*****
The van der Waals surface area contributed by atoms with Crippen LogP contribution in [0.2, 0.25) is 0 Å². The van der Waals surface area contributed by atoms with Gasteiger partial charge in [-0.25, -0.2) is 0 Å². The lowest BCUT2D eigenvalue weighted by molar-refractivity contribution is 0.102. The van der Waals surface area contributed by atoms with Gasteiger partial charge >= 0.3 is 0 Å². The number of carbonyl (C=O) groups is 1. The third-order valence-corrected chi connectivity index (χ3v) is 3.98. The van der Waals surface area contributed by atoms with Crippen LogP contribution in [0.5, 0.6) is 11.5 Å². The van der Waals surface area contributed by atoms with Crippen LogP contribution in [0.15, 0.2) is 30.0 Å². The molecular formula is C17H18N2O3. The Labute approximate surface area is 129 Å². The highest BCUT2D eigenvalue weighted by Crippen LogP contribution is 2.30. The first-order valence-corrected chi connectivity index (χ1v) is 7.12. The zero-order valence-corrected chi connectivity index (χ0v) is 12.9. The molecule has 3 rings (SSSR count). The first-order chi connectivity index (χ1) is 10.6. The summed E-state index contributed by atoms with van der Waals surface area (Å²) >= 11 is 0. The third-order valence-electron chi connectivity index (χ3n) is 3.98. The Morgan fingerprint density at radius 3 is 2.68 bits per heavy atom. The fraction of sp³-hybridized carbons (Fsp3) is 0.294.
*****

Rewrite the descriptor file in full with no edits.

The van der Waals surface area contributed by atoms with Crippen LogP contribution in [0.2, 0.25) is 0 Å². The van der Waals surface area contributed by atoms with Gasteiger partial charge in [-0.25, -0.2) is 0 Å². The lowest BCUT2D eigenvalue weighted by molar-refractivity contribution is 0.102. The van der Waals surface area contributed by atoms with Gasteiger partial charge >= 0.3 is 0 Å². The number of carbonyl (C=O) groups is 1. The third-order valence-corrected chi connectivity index (χ3v) is 3.98. The van der Waals surface area contributed by atoms with Crippen LogP contribution in [0.5, 0.6) is 11.5 Å². The van der Waals surface area contributed by atoms with Crippen LogP contribution in [0.15, 0.2) is 30.0 Å². The molecular formula is C17H18N2O3. The Labute approximate surface area is 129 Å². The highest BCUT2D eigenvalue weighted by Crippen LogP contribution is 2.30. The first-order valence-corrected chi connectivity index (χ1v) is 7.12. The zero-order valence-corrected chi connectivity index (χ0v) is 12.9. The molecule has 3 rings (SSSR count). The first-order chi connectivity index (χ1) is 10.6. The summed E-state index contributed by atoms with van der Waals surface area (Å²) >= 11 is 0. The third-order valence-electron chi connectivity index (χ3n) is 3.98. The Morgan fingerprint density at radius 3 is 2.68 bits per heavy atom. The fraction of sp³-hybridized carbons (Fsp3) is 0.294.